With his reclusiveness, pickiness over roles, and strong track record over the last few years (working exclusively with top-flight auteurs like Paul Thomas Anderson and Spike Jonze), Joaquin Phoenix has built up an almost mythic, Daniel Day-Lewis-like reputation as an actor who can do no wrong. But that’s only in his second, post-faux-retirement phase of his career. Before, he was an actor like any other, one who made movies with M. Night Shayamalan and Joel Schumacher, who voiced Disney cartoon bears, and who appeared in the eminently disposable “Ladder 49.” But the actor’s biggest misfire came in the form of something that should have been an enticing prospect: “It’s All About Love,” the English-language debut of “Festen” helmer Thomas Vinterberg. The film is, at least, more ambitious than most of the rest of this list. A thriller/romance hybrid, the film sees Phoenix as an intellectual who flies to America to divorce his wife, heroin-addicted figure skater Claire Danes, only to become embroiled in a conspiracy involving cloning. Oh, and the world’s plagued by ‘Cosmic Disturbances,’ which see Ugandans levitate randomly, and people fall down dead from a lack of love. Oh, and Sean Penn plays Phoenix’s brother, who has to stay in a plane circling the world after taking too much fear-of-flying medication. Whimsical to the point of nausea, and buried under a heap of metaphor so obvious that they barely qualify as nausea, the film saddles Phoenix and Danes with dodgy accents and borderline-unsayable scripts. It’s the kind of movie that you’d think would be reclaimed by future generations as a cult classic, except you rewatch it and realize that it’s exactly as empty as it appeared first time around.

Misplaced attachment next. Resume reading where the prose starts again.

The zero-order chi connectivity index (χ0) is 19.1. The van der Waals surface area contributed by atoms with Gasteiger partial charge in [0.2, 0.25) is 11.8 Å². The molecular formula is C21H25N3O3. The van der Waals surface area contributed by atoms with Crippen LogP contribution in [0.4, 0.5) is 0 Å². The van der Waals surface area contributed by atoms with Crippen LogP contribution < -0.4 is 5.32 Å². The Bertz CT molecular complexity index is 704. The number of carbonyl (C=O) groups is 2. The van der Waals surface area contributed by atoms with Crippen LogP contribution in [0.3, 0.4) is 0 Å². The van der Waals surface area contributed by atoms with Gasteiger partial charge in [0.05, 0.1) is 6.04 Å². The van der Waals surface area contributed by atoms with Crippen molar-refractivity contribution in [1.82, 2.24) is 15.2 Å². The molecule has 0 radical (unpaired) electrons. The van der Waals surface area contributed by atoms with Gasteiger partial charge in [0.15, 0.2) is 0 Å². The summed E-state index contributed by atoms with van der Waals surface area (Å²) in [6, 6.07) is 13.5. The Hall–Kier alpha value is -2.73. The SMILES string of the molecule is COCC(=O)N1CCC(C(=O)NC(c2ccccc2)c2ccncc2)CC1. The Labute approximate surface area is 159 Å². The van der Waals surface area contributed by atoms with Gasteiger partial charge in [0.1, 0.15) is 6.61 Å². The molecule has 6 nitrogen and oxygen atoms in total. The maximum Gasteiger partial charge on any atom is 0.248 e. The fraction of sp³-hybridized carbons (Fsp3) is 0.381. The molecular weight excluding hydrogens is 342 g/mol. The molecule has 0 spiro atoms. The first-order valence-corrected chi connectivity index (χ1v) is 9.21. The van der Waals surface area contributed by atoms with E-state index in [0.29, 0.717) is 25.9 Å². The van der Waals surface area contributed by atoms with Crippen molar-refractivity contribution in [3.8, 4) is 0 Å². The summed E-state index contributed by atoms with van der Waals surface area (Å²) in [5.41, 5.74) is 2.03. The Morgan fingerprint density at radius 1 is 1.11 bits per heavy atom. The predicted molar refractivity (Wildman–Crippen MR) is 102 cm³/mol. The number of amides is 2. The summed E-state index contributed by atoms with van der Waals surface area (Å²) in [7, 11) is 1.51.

Jack Nicholson — “Man Trouble” (1992)